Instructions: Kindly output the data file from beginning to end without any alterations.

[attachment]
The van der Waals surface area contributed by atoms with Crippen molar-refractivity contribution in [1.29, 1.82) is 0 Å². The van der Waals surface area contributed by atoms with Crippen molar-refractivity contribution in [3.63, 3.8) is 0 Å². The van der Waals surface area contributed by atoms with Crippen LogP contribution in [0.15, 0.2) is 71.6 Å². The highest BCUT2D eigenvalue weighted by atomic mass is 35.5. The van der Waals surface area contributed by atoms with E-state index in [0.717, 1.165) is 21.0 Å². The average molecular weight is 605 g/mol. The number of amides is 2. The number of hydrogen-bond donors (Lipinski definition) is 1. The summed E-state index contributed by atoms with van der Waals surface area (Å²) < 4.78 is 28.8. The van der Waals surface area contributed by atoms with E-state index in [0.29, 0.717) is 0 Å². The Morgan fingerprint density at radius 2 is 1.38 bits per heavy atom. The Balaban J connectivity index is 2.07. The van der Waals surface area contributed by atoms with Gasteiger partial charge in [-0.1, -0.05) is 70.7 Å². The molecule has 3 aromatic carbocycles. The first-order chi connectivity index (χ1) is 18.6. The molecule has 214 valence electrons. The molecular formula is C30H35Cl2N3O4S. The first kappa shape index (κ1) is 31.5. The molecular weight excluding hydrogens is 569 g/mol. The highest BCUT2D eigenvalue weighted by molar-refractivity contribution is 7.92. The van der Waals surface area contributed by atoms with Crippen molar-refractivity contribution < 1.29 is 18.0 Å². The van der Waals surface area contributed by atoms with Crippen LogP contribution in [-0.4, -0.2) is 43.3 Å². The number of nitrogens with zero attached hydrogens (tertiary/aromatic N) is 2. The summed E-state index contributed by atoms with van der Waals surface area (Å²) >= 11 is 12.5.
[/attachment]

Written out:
The van der Waals surface area contributed by atoms with Crippen molar-refractivity contribution in [1.29, 1.82) is 0 Å². The van der Waals surface area contributed by atoms with Crippen molar-refractivity contribution in [3.63, 3.8) is 0 Å². The van der Waals surface area contributed by atoms with Crippen LogP contribution in [0.15, 0.2) is 71.6 Å². The highest BCUT2D eigenvalue weighted by atomic mass is 35.5. The van der Waals surface area contributed by atoms with E-state index in [0.717, 1.165) is 21.0 Å². The average molecular weight is 605 g/mol. The number of amides is 2. The number of hydrogen-bond donors (Lipinski definition) is 1. The summed E-state index contributed by atoms with van der Waals surface area (Å²) < 4.78 is 28.8. The van der Waals surface area contributed by atoms with E-state index in [0.29, 0.717) is 0 Å². The Morgan fingerprint density at radius 2 is 1.38 bits per heavy atom. The Balaban J connectivity index is 2.07. The van der Waals surface area contributed by atoms with Gasteiger partial charge in [-0.1, -0.05) is 70.7 Å². The molecule has 3 aromatic carbocycles. The first-order chi connectivity index (χ1) is 18.6. The molecule has 214 valence electrons. The molecular formula is C30H35Cl2N3O4S. The first kappa shape index (κ1) is 31.5. The molecular weight excluding hydrogens is 569 g/mol. The highest BCUT2D eigenvalue weighted by molar-refractivity contribution is 7.92. The van der Waals surface area contributed by atoms with Crippen molar-refractivity contribution < 1.29 is 18.0 Å². The van der Waals surface area contributed by atoms with Crippen LogP contribution in [-0.4, -0.2) is 43.3 Å². The number of nitrogens with zero attached hydrogens (tertiary/aromatic N) is 2. The summed E-state index contributed by atoms with van der Waals surface area (Å²) >= 11 is 12.5.